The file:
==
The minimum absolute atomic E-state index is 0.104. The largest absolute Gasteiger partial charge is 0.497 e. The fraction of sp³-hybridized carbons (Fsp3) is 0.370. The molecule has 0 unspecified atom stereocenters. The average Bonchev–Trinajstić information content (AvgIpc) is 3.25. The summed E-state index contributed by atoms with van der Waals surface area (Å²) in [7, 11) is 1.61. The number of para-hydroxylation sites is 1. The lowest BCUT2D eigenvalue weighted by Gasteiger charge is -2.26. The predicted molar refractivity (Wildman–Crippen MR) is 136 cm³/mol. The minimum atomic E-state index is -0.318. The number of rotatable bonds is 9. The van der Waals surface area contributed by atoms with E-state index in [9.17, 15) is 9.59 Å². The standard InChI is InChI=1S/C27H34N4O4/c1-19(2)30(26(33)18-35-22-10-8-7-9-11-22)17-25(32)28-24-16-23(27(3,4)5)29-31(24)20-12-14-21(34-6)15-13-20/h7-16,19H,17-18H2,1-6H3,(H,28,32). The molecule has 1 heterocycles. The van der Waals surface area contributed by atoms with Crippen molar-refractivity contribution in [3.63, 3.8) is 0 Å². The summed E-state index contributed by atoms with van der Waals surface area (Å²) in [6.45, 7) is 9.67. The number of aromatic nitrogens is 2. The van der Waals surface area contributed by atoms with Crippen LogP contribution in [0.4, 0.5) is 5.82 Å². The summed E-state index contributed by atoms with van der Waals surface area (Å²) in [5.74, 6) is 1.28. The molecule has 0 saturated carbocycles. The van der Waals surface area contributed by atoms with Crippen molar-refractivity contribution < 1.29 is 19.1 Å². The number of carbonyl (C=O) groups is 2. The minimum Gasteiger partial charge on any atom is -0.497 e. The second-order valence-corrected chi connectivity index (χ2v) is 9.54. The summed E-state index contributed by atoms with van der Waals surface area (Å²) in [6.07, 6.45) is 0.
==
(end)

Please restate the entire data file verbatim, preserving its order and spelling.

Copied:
The minimum absolute atomic E-state index is 0.104. The largest absolute Gasteiger partial charge is 0.497 e. The fraction of sp³-hybridized carbons (Fsp3) is 0.370. The molecule has 0 unspecified atom stereocenters. The average Bonchev–Trinajstić information content (AvgIpc) is 3.25. The summed E-state index contributed by atoms with van der Waals surface area (Å²) in [7, 11) is 1.61. The number of para-hydroxylation sites is 1. The lowest BCUT2D eigenvalue weighted by Gasteiger charge is -2.26. The predicted molar refractivity (Wildman–Crippen MR) is 136 cm³/mol. The minimum atomic E-state index is -0.318. The number of rotatable bonds is 9. The van der Waals surface area contributed by atoms with E-state index in [9.17, 15) is 9.59 Å². The standard InChI is InChI=1S/C27H34N4O4/c1-19(2)30(26(33)18-35-22-10-8-7-9-11-22)17-25(32)28-24-16-23(27(3,4)5)29-31(24)20-12-14-21(34-6)15-13-20/h7-16,19H,17-18H2,1-6H3,(H,28,32). The molecule has 1 heterocycles. The van der Waals surface area contributed by atoms with Crippen molar-refractivity contribution in [3.63, 3.8) is 0 Å². The summed E-state index contributed by atoms with van der Waals surface area (Å²) in [6.45, 7) is 9.67. The number of aromatic nitrogens is 2. The van der Waals surface area contributed by atoms with Crippen LogP contribution in [0.4, 0.5) is 5.82 Å². The summed E-state index contributed by atoms with van der Waals surface area (Å²) in [5.74, 6) is 1.28. The molecule has 0 saturated carbocycles. The van der Waals surface area contributed by atoms with Crippen molar-refractivity contribution < 1.29 is 19.1 Å². The number of carbonyl (C=O) groups is 2. The minimum Gasteiger partial charge on any atom is -0.497 e. The second-order valence-corrected chi connectivity index (χ2v) is 9.54. The summed E-state index contributed by atoms with van der Waals surface area (Å²) in [6.07, 6.45) is 0.